Getting to Me

After the whole Laramie cast saw part one of Angels in America this past week, we got the wonderful opportunity to have dinner with the cast of the show and ask them a little bit about the process that they went through to produce it. I asked a question that went a little something like this:

“Obviously, both Laramie and Angels in America are plays that are grounded in real-world crises, one in hate-crimes and the other in AIDS. They’re intensely emotional in a very concrete, very un-abstract sort of way. And this is definitely the first time that I have ever done theatre like this. So my question is, as actors, how much do you let it get to you? How much do you let it get to you not as a character, but as a person?”

To be quite frank, what I really should have asked them, were I being perfectly honest, would have been something more like this:

“This show is getting to me way too much. I’m too invested in this. Help me?”

I came to the realization that this was the case when I was doing my dramaturgical research (for those who don’t know, that means research pertaining to the play, characters, etc.) for the individual meetings that we had with Jeff, our director.

Probably the most important role that I play in the show is the role of Dennis Shepard, Matthew’s father. In the show, his only monologue is his in-court statement acquitting Aaron McKinney from the death penalty, but it is a powerful monologue that really knocks the wind out of you as an actor.

So I was in Perkins library (for the non-Dukies reading this, that’s our main library on campus) researching Dennis Shepard—who it turns out was an oil executive who worked in Saudi Arabia, not a country man who lived in Laramie—and I came across a video of the speech that he made along with his wife Judy at the 2009 HRC National Dinner (whose other notable guests were Barack Obama and Lady Gaga.) At any rate, he and Judy were honored with the first inaugural Edward M. Kennedy Leadership Award for their work in forwarding legislation that prevents hate crimes on the basis of sexual orientation and gender identity, and they made a speech. The video starts with Judy and Dennis walking on stage and receiving the plaque in front of a standing ovation, tears sparkling in not only their eyes, but the eyes of seemingly every member of the audience. Judy says a few words, and then Dennis takes the microphone, seemingly unable to speak through his emotion:

“Nine years ago I spoke at the dinner, and I said, Matthew is not our gay son, he is our son. Judy has been a martyr doing this, she has basically done this by herself, but with President Obama’s support, the bill will be signed, and then my statement will only be, ‘Matthew was our son.’ Thank you.”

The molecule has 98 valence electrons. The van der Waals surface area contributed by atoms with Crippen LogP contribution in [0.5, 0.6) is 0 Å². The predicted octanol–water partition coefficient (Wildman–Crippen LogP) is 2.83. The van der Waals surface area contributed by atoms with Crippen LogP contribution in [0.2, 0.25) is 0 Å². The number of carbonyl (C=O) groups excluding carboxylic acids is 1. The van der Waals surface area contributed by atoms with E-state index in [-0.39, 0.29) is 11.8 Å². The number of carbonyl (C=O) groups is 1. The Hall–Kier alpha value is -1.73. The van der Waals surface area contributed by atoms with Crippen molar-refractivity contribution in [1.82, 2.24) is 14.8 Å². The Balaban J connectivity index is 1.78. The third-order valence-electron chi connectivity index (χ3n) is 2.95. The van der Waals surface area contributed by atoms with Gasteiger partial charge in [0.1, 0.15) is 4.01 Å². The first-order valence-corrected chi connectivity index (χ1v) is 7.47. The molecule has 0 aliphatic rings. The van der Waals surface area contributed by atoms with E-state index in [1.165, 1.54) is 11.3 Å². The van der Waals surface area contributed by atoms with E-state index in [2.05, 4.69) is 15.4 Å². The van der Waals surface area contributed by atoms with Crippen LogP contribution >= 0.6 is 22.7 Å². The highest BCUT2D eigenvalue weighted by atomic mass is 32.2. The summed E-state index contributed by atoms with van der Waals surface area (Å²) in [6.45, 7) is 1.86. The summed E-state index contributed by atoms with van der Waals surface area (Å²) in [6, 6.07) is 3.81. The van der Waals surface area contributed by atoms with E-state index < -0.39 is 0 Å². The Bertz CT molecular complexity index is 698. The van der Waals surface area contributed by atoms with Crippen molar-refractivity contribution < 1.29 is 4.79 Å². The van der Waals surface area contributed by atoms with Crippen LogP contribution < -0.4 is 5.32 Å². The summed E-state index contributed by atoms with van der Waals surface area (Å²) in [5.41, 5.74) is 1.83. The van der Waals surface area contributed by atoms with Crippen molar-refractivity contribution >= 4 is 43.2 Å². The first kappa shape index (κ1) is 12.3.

You should really watch the video for yourself, because a transcription doesn’t fully embrace the weight of Dennis’ words.

So I’m watching this video in Perkins, and I realize pretty quickly that I must look rather odd, seeing as it’s not everyday that you see someone sobbing in the library, especially not for an hour. For whatever reason, I couldn’t let that speech go, I can’t let Dennis go. I can’t. And to be honest, I’m terrified of playing the part of Dennis Shepard, because I don’t know how I can possibly do it justice. I just can’t help but see my own father in him, wishing that all fathers could be more like Dennis, wondering whether Matthew got to feel his father’s affirmation and love while he was alive, wondering how many gay, lesbian, bisexual, and transgender people never hear that sort of affirmation from their fathers, even in death. I can’t help but get goose bumps every time I think about it.

Laramie—this town, these people, this story, this play—it’s getting to me.

One thought on “Getting to Me

  1. I hear you. I don’t think it’s revealing anything too private to tell you that as we were looking over video clips with Alex in a design meeting this week, Jeff was reading from Dennis speech and got choked up when he got to the line about the “ever present Wyoming wind.” Blinking back tears he said, “My goodness. How long have I been thinking about this play and it still has such an effect on me.” So you are by no means alone in your sentiments about the piece “getting to” you.

    And I think you know from what Jeff has said to you in your character session and in front of the entire class that there is tremendous confidence in your ability to portray Dennis Shepard. (I think you’re doing a smashing job with your other roles as well; I was particularly taken with how you and Summer really dove into the scene between Steven Belber (Ben) and you all as friends of Aaron McKinney.) It’s safe to say that Dennis has the highest public profile from all your roles. And I think one of the reasons his speech is so moving is that it came a bit late. Even though he says — in the full text of his statement to the court — that he was able to have a recent moment, before Matthew died, to tell him how much he thought of him: